“Sarah’s thrilled to have this opportunity,” I told the director. “But her academics have to come first.   Unless you’re willing to work around her schedule, I don’t see how she can possibly do all of this.”

      Rachel was willing, but I still had my doubts.
     “Sarah, you have an awful lot on your plate already,” I reasoned with my daughter.   “You have classes, tutoring, homework and a final exam.  On top of that, are you willing to commit hours and hours of time to rehearsal and filming, traveling all over the city? Then there will be 6 days of filming, one of them 14 hours and until 3 AM.  You’ll be exhausted.  This is a big commitment.  Once you make it, you can’t change your mind.  Rachel will be depending on you.”
      “Please Momma, I want to do it,” my Energizer Bunny replied.  “You know I always get my work done, and I don’t mind being tired.  I don’t want to disappoint Rachel.”

      How could I say no?

      True to her word, Sarah juggled all of her commitments.   Miraculously, she earned an “A” in Computer Science course, worked as many hours as Rachel needed, and still managed to show up on time for her job at 8:15 AM every day.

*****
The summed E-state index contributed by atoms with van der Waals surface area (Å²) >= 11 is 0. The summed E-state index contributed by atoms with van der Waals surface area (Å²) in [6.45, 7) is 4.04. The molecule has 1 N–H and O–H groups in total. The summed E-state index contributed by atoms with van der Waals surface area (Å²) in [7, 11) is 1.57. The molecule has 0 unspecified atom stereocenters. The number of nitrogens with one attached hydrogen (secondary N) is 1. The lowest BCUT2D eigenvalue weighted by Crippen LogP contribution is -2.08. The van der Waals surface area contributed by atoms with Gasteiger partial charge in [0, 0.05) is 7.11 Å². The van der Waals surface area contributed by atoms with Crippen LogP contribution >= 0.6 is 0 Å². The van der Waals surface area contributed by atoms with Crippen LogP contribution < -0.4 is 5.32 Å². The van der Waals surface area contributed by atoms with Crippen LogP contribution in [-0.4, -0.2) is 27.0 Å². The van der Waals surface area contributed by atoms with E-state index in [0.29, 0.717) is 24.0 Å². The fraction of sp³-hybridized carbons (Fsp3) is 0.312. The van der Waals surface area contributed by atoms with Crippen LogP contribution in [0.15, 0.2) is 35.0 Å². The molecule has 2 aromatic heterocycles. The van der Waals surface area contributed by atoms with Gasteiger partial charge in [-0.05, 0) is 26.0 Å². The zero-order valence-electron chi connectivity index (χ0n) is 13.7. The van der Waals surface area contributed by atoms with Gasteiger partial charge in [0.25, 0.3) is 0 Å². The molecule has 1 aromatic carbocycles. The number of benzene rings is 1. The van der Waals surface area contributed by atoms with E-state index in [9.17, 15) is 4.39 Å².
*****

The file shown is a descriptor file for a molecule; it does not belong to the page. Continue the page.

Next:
I was proud of her then, but now that I’ve seen the film, you could say I’m bursting.

     On May 3rd, Sarah made her film debut in “Keep the Change” at the Walter Reade Theater at Lincoln Center on the opening night of Columbia University’s Film Festival.  From the moment Sarah appeared with her flushed cheeks matching her pink dress, it was clear to me that the camera loved my daughter’s face. The way the sunlight fell on her skin brought out her inner warmth.  For fifteen minutes, Sarah was a shimmering presence on the big screen.   But that was just the beginning for our family star. After the showing, Sarah was photographed and answered questions with rest of the cast and crew.  Then it was on to a celebratory dinner at P.J. Clarke’s, where she basked in the compliments of friends and family.  Her twin brother Max came from college in the midst of final papers and his thesis to see Sarah’s fifteen minutes of fame.   

     The party was over, or was it?  A few days later Rachel told me “Keep the Change” had been selected by Columbia’s students and faculty for two more screenings, at the university and at the Paris Theatre for “Awards Night.”  After that, the movie would go on to the Los Angeles film festival in June.